In the Oireachtas Housing Committee on the 21st of June '22, Francis raised the challenges designers and developers face with minimum standards and the importance of improving Universal Design.
From my experience, Part M minimum standards in this country are typical of the norms which developers and designers work towards.
The norm is largely not to build outside those minimums, which is very difficult to do. As a designer, it is difficult to build outside minimums. It is virtually impossible. I have never been able to understand why our regulations are set at minimums. I know from teaching in the Dublin school of architecture in TU Dublin that many academics have tried to design an apartment to the minimums and could not do so. It is actually impossible. I truly believe academics and professionals would prefer regulations closer to universal design. However, and I say this with respect to all parties, it appears pressure comes from the construction industry. Political will falls shy of the will of the Department and the construction industry. I am happy to be corrected on that point but my experience to date is that there is resistance when trying to push for regulations that meet proper minimum standards.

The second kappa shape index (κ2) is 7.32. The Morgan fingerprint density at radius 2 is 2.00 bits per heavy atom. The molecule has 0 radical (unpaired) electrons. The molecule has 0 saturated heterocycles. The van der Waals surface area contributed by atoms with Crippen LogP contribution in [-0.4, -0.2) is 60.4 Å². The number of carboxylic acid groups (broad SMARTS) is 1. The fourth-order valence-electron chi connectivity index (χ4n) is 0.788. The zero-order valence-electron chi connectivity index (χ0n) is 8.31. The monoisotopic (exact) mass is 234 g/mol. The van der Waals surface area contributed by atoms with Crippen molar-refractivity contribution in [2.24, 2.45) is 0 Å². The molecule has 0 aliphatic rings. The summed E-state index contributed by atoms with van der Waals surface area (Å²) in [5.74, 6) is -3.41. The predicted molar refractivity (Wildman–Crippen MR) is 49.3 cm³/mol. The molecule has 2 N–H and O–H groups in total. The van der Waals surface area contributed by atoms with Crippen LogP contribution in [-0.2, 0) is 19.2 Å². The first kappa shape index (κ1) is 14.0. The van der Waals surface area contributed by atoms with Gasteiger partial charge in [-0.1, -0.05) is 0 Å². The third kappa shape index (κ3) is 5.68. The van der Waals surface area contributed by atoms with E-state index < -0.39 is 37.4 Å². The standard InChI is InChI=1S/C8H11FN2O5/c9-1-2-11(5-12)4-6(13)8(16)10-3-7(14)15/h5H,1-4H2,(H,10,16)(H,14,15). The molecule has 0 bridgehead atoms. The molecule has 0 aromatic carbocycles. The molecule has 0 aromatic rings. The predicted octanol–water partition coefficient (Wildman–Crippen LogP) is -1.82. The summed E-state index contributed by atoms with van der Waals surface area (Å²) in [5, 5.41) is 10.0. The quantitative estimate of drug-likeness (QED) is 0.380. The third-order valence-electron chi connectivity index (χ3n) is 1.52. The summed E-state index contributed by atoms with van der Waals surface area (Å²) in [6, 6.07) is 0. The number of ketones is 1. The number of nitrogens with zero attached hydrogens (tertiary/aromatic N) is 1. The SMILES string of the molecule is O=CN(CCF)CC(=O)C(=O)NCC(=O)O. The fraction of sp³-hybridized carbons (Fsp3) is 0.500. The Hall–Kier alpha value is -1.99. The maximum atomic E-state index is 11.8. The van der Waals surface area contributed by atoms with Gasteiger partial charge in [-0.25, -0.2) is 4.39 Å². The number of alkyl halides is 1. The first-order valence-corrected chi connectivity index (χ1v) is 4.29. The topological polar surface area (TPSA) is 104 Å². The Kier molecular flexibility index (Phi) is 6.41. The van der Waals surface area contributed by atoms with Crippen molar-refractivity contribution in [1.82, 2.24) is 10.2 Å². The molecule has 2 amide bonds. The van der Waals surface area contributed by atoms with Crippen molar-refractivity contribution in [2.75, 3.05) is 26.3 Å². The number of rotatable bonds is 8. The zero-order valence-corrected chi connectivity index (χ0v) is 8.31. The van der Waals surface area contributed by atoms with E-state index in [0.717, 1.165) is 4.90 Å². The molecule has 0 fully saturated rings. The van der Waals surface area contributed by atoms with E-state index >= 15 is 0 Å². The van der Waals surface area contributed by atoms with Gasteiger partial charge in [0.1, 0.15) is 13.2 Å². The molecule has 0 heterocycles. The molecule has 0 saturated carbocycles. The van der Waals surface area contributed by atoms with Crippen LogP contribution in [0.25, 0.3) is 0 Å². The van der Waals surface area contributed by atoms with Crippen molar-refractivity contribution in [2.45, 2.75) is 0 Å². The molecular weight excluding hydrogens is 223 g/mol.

Ms Lally said Part M was the barrier. Who has been implementing universal design in the Department? Why is there wheelchair resistance? Where is that coming from? Based on my experience in the academic space, this issue has passed through numerous Governments at this stage. I ask the witnesses to speak to the transition to universal design, and universal design plus, over the last 20 years. How can we assist them with that? There is a transition. I am aware of that because I have been involved in universal design as an academic and trying to put that into the education system. The minimums seem to be too minimum. There must be some resistance coming from somewhere so where is that coming from and how do we push it? I have not yet found an open consultation space that would allow us to inform the Department on how things probably should be.